Mitchell Chapman: Local theaters have benefited from COVID relief funds, but box office continues to limp | Chroniclers
In June, I wrote a column about the great need to support our local cinemas, which were ravaged not only by a paltry flow of releases but also by restrictions imposed by the government during the various stages of the reopening of the State. It happened just over a month after COVID-19 vaccines became available to the public, with great hope that enough people would get the vaccine to help us end the pandemic.
That hasn’t happened – the pandemic is alive and well, and as such, the box office is not yet complete, with domestic and global revenues pale compared to 2019. To put With that in mind, in 2019 nine films grossed over $ 1 billion at the box office – all American films, including four comic book / superhero films (“Avengers: Endgame,” “Spider-Man ; Far From Home “,” Captain Marvel “and” Joker “), four family films based on classic Disney properties (” Frozen II “,” Aladdin “,” The Lion King “and” Toy Story 4 “) and a movie “Star Wars” (“Episode IX – The Rise of Skywalker”).
Fast forward to 2021, and not a single movie has made $ 1 billion so far this year. The closest film to reaching this mark is the Chinese film “Hi, Mom”, which won over $ 820 million, the closest American film being “F9: The Fast Saga”, which won around $ 716 million. of dollars.
This does not bode well for both local and national cinemas that rely on the big tentpole films to stay in business, nor for the studios that produce them, which now face the harsh reality that, unless the box office does not become healthier, blockbuster films costing $ 100-200 million to produce are simply not viable products. James Bond’s latest film, “No Time to Die”, is a prime example of the hole the studios found themselves in. Variety reports that due to its huge budget – between $ 250 million and $ 300 million to produce and around $ 100 million and above for the market – and the cost of several delays, “No Time to Die” will most likely have to make $ 800 million just to break even, which means it’ll have to top the highest-paying American movie of the year just to come close to making money.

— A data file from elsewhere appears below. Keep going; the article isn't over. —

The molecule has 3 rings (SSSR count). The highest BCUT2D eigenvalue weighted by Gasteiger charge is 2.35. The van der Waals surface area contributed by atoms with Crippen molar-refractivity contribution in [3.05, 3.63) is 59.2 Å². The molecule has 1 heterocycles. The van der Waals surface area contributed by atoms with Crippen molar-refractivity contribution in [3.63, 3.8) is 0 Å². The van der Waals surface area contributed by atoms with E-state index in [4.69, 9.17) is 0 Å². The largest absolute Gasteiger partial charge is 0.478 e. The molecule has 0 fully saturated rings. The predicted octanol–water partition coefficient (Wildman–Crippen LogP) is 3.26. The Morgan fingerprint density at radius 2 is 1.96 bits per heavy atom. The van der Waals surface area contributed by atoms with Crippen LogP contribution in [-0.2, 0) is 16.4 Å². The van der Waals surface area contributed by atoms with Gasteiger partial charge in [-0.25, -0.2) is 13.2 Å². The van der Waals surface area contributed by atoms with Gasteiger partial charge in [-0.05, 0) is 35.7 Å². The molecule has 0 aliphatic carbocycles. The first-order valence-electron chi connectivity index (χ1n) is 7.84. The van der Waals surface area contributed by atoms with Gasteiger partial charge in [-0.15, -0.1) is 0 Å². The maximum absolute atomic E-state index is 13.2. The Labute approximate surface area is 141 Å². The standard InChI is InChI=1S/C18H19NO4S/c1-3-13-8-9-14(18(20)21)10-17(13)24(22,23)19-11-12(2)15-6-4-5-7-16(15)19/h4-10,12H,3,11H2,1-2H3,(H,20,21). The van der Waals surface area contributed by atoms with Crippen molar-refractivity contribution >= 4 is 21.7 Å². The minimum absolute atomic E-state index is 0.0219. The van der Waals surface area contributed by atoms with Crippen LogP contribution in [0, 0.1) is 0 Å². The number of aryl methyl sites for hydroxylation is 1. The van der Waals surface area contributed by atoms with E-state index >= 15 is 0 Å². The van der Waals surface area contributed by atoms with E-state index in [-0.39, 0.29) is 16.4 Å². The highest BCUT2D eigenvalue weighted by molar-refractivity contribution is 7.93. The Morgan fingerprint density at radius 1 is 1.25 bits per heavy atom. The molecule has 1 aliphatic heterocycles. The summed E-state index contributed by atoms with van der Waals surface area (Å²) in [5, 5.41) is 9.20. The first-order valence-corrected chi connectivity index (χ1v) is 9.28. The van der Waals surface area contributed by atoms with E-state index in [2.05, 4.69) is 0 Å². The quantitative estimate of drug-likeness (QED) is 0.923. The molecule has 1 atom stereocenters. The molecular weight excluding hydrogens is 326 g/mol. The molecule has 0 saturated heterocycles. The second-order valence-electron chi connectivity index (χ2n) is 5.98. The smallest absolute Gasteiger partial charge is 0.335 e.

This unfortunately illustrates why blockbuster films have become scarce this year, as many films were ordered before COVID-19, when studios felt comfortable approving lavish budgets due to the box’s remarkable strength. office at the time, and many now have no hope of meeting the pre-COVID-19 projections or, as in the case of “No Time to Die”, of having thin windows to make a profit.
This highlights the longevity of the pandemic increased by those who still refuse to be vaccinated, as the presence of the virus is a critical factor when considering seeing a movie in person. As long as the virus remains in circulation, many will see theaters as an unnecessary risk, especially as platforms like Disney + and HBO Max will continue to offer same-day streaming of movies currently in theaters.
The Eagle reported in July that Phoenix Theaters, owner of the Beacon Cinema in Pittsfield, received $ 617,054 in COVID-19 pandemic funds from the US Small Business Administration, and other Berkshire theaters have also benefited from the money from COVID relief, as have many theaters across the country. But if the box office continues to limp, more theaters will have to close their doors forever.
The draws for “Shang-Chi and the Legend of the Ten Rings” (he set a new Labor Day weekend record), “Venom: Let There Be Carnage” (highest paying opening weekend pandemic) and “No Time to Die” (highest grossing opening weekend of all James Bond films) shows promise and hope for the box office and the theaters that depend on it, and I think there’s reason to be optimistic about upcoming titles like âSpider-Man: No Way Homeâ and âThe Matrix Resurrectionsâ. But unless the nation is able to reach a point where it can put the pandemic behind it and recover, the box office will continue to be a shadow of what it once was.
Regardless, the industry will undoubtedly feel the economic toll of the pandemic for years to come, especially since nearly all studio films are a multi-year investment and investors will take time. to regain the same level of comfort they had. before March 2020.
Please continue to support your local theaters, as the pandemic is far from over, and it is not known if and when the global box office will come to life again.
Mitchell Chapman is an Eagle Page designer / editor and columnist.